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Phew, sorry for the long title.

I have a single Managed Object Context where I am storing songs derived from two different locations. I get some of the songs from the persistent storage on the phone (using Core Data), and I pull some of the songs from an online database. Both of the songs are of the same MananagedObject subclass. I would like both of these songs to be in a single context because I would like them both to show up on a table view connected with an NSFetchedResultsController.

The problem occurs when I would like to save one of the songs. I don't want to save all of the songs that I pulled from the online database to the phone. I just want to save the single song, so a simple [moc save] doesn't work. The other issue is that after I save the single song, I still want the songs pulled from online to be in the context (but again, not saved). I believe I have a couple of different options:

1) Is it possible to have an NSFetchedResults controller connected to multiple contexts?

2) I could move all of the songs pulled from the online database into a separate temporary context, save in the original context, and then move all of the songs back. (see: How do I copy or move an NSManagedObject from one context to another?)

3) Remember all of the key-value pairs for the online songs, delete the online songs from the context, save the original context, insert all of the online songs back into the original context based off of the saved key-value pairs.

4) I am a huge n00b and am missing something easier.


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What do you actually want to save? The location of the song or the actual song data (file)? – sosborn Aug 8 '12 at 0:35
up vote 6 down vote accepted

I think the easiest thing to do would be to have a second NSPersistentStore attached to your persistent store coordinator. You can have that store be an in-memory store, and store all your "online" results in that (temporary) store. You can specify which store a newly-inserted object should be saved in with assignObject:toPersistentStore:. Once you've done this, you can save freely, since the "save" will only happen to memory for your online songs.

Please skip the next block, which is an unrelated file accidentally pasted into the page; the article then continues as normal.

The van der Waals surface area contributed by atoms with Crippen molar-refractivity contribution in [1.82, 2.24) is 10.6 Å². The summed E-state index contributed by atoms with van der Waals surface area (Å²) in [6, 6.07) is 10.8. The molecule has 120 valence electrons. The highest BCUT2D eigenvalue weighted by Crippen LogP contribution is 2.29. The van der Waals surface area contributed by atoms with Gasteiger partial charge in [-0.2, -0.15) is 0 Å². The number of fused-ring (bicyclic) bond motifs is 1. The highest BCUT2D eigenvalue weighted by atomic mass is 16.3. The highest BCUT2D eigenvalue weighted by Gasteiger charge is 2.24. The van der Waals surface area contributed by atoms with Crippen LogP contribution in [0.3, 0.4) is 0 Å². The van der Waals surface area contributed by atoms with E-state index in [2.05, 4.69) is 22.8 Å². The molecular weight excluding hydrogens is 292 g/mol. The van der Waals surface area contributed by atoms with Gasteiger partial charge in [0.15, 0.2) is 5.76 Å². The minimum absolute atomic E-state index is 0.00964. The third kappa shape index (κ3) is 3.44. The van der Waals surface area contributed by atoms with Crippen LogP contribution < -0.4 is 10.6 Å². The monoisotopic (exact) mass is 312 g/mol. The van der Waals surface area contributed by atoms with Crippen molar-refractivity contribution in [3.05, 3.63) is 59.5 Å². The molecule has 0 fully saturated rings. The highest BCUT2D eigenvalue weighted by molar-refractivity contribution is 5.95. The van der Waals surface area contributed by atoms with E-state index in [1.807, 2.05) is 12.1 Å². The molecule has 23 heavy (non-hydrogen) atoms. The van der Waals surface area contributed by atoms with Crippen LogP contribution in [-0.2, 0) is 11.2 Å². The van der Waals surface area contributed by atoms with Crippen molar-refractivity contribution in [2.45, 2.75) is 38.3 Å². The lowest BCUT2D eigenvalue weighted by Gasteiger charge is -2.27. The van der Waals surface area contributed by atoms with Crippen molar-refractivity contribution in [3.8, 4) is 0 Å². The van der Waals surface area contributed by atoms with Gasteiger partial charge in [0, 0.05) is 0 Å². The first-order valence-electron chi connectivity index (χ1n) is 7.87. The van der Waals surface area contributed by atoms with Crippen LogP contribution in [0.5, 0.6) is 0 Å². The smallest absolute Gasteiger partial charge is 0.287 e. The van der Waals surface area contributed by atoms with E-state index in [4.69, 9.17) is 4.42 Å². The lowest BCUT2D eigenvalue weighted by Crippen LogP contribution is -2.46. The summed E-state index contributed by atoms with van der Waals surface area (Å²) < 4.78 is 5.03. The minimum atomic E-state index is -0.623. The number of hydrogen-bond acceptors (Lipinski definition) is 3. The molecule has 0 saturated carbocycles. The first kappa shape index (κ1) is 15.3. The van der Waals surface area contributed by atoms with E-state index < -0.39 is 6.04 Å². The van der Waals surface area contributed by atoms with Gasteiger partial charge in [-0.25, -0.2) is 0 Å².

Then, when you want to move a song from the online set to the permanent set, just delete it and re-insert it, assigning the new object to your permanent persistent store with the same method.

This will let you use a single NSManagedObjectContext attached to your NSPersistentStoreCoordinator, which will see objects from both of the NSPersistentStores.

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Apple promotes using multiple persistent stores for similar scenarios (like canned starter data that comes with the app). I'd say it's a good idea whenever you have entities whose persistent storage plans differ. – rickster Aug 8 '12 at 4:57
Great answer. Guess that the answer to my question was option #4... – rizzes Aug 8 '12 at 16:53
Careful if you're maintaining relationships between entities which are using different persistent stores. According to our friends at Apple: "You must be careful not to create relationships from instances in one persistent store to instances in another persistent store, as this is not supported by Core Data. If you need to create a relationship between entities in different stores, you typically use fetched properties" developer.apple.com/library/mac/documentation/Cocoa/Conceptual/… – NSTJ Jan 23 '15 at 11:30

Jesse's solution will work just fine.

However, as another option, you can simply use a nested context, just like you would for a detailed inspector.

That context can hold all your "temporary" items, but since it is a child of your "saving" context, all fetches will work just fine.

NSManagedContext *tempContext = [[NSManagedContext alloc] initWithConcurrencyType:NSMainQueueConcurrencyType];
tempContext.parentContext = mainManagedObjectContext;

ALl your saves will be inserted into mainManagedObjectContext, and saved with save:. All your temporary items will go into tempContext.

Attach your fetched results controller to the tempContext as well.

When you are ready to get rid of the temporary items, just set the tempContext to nil.

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